ImajeJ is an image processing and analysis tool written in Java, there are downloadable distributions available for Windows, Mac OS and Linux. You can download the user guide from here. ImageJ is free and open source software, it has more than 500 available plug-ins.
ImageJ saves its configuration data in the same folder where the software is installed, on Windows OS, this corresponds to the folder "C:\Program Files\ImageJ\". However, this is not allowed starting from the Vista version of Windows and ahead. So you have to run this application with "administrative privileges": right click the program shortcut and choose "Run as administrator".
Instead of running ImageJ, every time in the way described above, you can make an application shortcut for ImageJ where in its Compatibility tab has the option "Run this program as administrator" is enabled.
In both, ImageJ and Iris the position of the image pixels is given with
(x, y) coordinates, where x is measure in the horizontal dimension and y in the vertical one. However, in ImageJ the image origin is (0,0) on the top left corner, whilst in Iris is (1,1) on the bottom left one. For this reason, to convert coordinates from one system to the other, supposing the picture has W x H pixels (horizontal by vertical dimensions) you should use:
ImageJ.y + Iris.y = H Iris.x = ImageJ.x + 1
You can use the menu option "Image > Adjust > Brightness Contrast" to get the "B&C" (Brightness and Contrast) control, which helps you to get a better image display without changing the image pixel color values. This tool affects the displayed image in a similar way as the Threshold control does it in Iris.
When you open a monochromatic image, the screen output is automatically —and unavoidably— adjusted in a way that the minimum pixel value in the image is displayed as black, and the maximum pixel value is displayed as white. For example, if the image pixel values are in the source range of [20% to 80%] of brightness, they are mapped to the display range of [0% to 100%], and the values between the source range are linearly interpolated into the display range.
That's the reason why you can open a monochromatic image file in ImageJ and see it with different brightness than when seeing the same image with another software.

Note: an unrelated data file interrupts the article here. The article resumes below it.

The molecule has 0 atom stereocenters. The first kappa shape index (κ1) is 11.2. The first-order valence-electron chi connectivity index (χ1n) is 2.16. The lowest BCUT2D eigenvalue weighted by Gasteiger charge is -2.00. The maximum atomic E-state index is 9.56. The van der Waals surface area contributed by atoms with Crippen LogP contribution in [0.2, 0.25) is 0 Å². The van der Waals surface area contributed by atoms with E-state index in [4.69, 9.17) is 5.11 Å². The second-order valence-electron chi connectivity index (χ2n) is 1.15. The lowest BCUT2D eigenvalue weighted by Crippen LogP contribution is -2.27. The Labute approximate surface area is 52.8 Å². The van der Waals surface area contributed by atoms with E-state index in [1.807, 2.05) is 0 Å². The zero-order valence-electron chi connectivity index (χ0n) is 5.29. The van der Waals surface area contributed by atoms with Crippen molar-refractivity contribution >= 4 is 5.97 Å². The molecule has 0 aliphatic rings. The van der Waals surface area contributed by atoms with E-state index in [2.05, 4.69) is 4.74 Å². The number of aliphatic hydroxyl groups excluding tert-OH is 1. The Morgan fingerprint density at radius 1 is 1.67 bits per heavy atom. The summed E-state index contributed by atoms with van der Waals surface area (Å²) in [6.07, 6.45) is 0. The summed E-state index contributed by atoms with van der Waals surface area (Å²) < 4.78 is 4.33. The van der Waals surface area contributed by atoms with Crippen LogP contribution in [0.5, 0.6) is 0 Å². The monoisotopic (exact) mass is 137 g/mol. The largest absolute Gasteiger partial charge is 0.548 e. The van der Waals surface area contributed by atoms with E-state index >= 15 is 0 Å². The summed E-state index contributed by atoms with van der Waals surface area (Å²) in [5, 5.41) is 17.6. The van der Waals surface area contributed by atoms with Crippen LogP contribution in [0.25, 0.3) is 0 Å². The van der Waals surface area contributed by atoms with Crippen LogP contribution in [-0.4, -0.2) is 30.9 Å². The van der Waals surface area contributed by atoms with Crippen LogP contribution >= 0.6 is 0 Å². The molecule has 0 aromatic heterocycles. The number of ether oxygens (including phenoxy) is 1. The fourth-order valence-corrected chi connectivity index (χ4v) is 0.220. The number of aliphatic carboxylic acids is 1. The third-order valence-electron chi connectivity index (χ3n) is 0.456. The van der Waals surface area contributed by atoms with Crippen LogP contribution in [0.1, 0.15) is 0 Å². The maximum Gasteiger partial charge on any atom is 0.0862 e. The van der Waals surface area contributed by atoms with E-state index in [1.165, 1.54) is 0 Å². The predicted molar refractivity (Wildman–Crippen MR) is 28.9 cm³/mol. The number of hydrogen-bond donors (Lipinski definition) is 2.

To save an image into a file, you should use the menu command "File > Save as > FITS...". Here you have information about the .fits file format. This way, the file is saved with the .fits name extension. However, Iris uses .fit as the name extension for this same file format. So, to be able to open this file in Iris you have to override the default ".fits" extension in the "Save as" dialog window and use ".fit" instead.
colorMatrix is an ImageJ script that helps you to transform an image from one RGB color space to another one. This transformation is made through the use of a color matrix given by you. You use this link to get more information about colorMatrix.
ImageJ allows you to get some statistical information about rectangular samples of an image. You have to drag the mouse around the area you are interested in, and choose the command " Analyse » Measure" or press Ctrl+M.
The measurement results window will give you the area (number of pixels in the sample), the Standard Deviation, the mode, minimum value, maximum value, median, etc.
You can also choose the command "Results » Set Measurements..." and add other useful measurements to the result. The following image shows you the available options
Sometimes you need to clip highlight or shadow areas in order to avoid color shifting problems as those described in The Strange Case of Pinkish Highlights. In such cases, we will probably want to know which areas will be affected by the the clipping.
ImageJ provides a simple way to find that. You can use the menu options "Process » Math » Min..." and "Max..." to keep in the image the pixel values with a given minimum or maximum value.
For example, we have a channel were we want to keep only pixel values below 8141 ADU. That sounds something radical considering (in this example) these raw ADU values are in the [0, 16383] domain. To find out what we will loose with that clipping, we show the pixels with values equal or above to 8141 with the "Min..." command. We don't even have to trigger the command, because the Preview options let us see those pixels.
With the commands "Process » Math » Min..." and "Max..." we can respectively clip the shadows or the highlights. For example, with the "Min..." we will keep the pixels with values above or equal a given value, so the given value will be the minimum in the resulting image.
You can zoom in and zoom out the image by using the keys Ctrl + and Ctrl -.